WhatsApp has now become an integral part of our lives, simplifying communication with those presently not amongst from us. The Facebook-owned messaging giant is used by users from different age groups, that too for varied use cases. Teenagers count as most notable users of the messaging service and a recent study has found that they’re able to better converse with their peers and express themselves on WhatsApp groups.
Speaking about her research with a local Israeli news website called nocamels, Dr. Kizel said that WhatsApp was described by most participants of the study as:
A place where there is respect for language and where all those involved share common terms and signs. The group chats are based on trust among the members of the group, and this enhances the possibility to be in contact.
This research study has been conducted by Arie Kizel from the University of Haifa in Israel. It involved two groups of eight youths, including an equal number of boys and girls. Both of these groups were included in two different age group test subjects, namely 16 to 17 and 14 to 15. These young individuals acted as a philosophical inquiry group, where those involved sit in a circle and engage in analysis of their texts — all anonymous.
One of the participants described WhatsApp groups as a safe haven for communication with their classmates. The conclusion of the study is that classmates are able to develop more up close and personal relationships on online text rather than in a personal setting such as the school (or specifically, the classroom). They believe it provides them with a sense of freedom, something they can only enjoy on such messaging apps.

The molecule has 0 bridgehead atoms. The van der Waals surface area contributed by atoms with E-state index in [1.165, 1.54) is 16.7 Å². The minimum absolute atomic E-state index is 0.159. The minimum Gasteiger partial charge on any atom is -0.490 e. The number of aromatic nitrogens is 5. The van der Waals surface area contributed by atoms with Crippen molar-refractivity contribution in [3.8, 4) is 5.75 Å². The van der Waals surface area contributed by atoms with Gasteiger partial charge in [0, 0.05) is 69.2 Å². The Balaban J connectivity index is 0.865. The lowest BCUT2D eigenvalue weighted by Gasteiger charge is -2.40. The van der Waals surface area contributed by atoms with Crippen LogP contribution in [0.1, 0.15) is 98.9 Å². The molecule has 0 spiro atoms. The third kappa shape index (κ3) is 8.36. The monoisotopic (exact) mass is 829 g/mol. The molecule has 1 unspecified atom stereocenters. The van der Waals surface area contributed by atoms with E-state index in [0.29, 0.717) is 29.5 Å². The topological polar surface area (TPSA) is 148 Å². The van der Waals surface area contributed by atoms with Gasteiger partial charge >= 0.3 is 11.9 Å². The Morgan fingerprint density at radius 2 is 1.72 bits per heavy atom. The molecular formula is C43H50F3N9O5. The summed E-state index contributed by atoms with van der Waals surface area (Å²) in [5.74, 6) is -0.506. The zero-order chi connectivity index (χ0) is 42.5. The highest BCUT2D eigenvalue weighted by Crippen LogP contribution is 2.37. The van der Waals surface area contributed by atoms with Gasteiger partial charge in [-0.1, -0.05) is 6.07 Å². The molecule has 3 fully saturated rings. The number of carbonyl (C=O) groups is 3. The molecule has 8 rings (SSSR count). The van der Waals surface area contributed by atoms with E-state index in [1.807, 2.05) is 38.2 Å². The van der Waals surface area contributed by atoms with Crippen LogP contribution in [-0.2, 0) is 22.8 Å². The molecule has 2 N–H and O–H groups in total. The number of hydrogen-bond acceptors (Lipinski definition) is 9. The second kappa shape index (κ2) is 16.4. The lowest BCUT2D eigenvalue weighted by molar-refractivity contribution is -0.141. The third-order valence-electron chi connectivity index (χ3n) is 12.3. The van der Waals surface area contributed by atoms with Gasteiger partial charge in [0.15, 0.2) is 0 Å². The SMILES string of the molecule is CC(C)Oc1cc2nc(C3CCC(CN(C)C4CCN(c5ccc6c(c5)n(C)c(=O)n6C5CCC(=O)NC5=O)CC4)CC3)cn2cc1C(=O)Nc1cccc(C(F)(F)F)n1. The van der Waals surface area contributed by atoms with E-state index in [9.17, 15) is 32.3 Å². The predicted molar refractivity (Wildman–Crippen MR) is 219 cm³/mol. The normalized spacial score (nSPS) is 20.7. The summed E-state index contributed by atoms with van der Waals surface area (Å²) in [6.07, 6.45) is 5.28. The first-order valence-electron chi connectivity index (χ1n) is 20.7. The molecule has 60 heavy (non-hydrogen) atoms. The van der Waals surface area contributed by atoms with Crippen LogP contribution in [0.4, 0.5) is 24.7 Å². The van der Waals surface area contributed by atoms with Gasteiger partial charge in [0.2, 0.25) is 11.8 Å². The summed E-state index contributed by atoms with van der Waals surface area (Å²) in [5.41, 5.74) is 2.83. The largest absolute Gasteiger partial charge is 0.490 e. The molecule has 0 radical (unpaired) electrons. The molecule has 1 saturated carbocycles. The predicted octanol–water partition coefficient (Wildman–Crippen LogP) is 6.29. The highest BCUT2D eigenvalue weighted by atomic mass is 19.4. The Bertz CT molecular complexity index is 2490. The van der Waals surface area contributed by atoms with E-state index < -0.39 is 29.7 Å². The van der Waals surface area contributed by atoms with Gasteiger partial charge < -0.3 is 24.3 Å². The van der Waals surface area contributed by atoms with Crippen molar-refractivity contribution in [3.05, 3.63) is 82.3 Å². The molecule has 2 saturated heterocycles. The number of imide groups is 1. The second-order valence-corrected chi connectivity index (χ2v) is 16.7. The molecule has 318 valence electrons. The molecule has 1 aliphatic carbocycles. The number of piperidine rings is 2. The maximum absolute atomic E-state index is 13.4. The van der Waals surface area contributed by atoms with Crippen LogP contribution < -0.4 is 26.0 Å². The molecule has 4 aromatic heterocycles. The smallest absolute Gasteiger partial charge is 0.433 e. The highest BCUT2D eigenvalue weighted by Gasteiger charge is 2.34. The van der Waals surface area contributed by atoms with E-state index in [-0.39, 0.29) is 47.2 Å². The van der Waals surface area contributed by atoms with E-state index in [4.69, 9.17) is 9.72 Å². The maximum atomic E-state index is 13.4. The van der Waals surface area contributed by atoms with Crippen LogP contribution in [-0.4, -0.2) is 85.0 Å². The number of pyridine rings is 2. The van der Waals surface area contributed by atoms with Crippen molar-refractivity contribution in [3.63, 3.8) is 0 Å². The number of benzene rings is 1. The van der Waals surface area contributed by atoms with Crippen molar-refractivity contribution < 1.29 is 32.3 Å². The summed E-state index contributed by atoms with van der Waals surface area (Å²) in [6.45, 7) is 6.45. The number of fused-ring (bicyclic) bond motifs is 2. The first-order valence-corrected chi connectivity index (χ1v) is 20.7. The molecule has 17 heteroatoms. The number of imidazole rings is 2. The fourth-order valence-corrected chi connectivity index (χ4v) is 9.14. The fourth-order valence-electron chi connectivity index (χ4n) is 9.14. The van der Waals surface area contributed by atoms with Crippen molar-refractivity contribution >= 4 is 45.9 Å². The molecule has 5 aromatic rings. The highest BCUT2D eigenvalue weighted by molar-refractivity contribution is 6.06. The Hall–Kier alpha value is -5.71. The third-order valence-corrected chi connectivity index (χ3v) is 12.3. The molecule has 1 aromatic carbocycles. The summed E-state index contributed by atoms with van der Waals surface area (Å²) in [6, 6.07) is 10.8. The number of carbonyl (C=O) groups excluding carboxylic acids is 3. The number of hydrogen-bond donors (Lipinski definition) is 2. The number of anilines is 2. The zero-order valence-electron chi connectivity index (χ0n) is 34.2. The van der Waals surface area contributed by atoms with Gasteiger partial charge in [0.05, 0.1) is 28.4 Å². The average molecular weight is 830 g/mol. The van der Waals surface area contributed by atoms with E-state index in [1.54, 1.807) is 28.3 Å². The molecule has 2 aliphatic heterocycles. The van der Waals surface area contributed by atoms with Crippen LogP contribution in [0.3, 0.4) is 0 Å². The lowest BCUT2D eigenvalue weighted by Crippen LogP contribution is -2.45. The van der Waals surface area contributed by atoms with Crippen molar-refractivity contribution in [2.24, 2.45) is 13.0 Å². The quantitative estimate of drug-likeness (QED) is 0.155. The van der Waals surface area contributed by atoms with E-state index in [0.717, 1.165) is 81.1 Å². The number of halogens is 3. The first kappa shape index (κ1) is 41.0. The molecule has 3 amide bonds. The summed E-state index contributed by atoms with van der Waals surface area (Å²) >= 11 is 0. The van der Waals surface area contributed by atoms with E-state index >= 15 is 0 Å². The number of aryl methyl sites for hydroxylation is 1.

On WhatsApp, I usually feel that I am not being judged, particularly because there isn’t any eye contact or physical contact, only words and signs. So I feel more intimacy and security. I expose myself more, but it isn’t embarrassing, maybe because I don’t see people’s physical reactions.
In addition, another participant in the research study called the classroom as a walled garden that’s too formal and not everybody just walks up to anyone and starts conversing. In the WhatsApp group, where anyone from the classroom can be added, can talk to everyone else. The messaging app breaks down these walls we put up between us in class. The WhatsApp group is like a class team-building day and helps make the same a single, homogenous group.
What is your opinion about this research study? Does using WhatsApp on the regular make it easier to connect and build a more cohesive relationship? Comment your thoughts down below.
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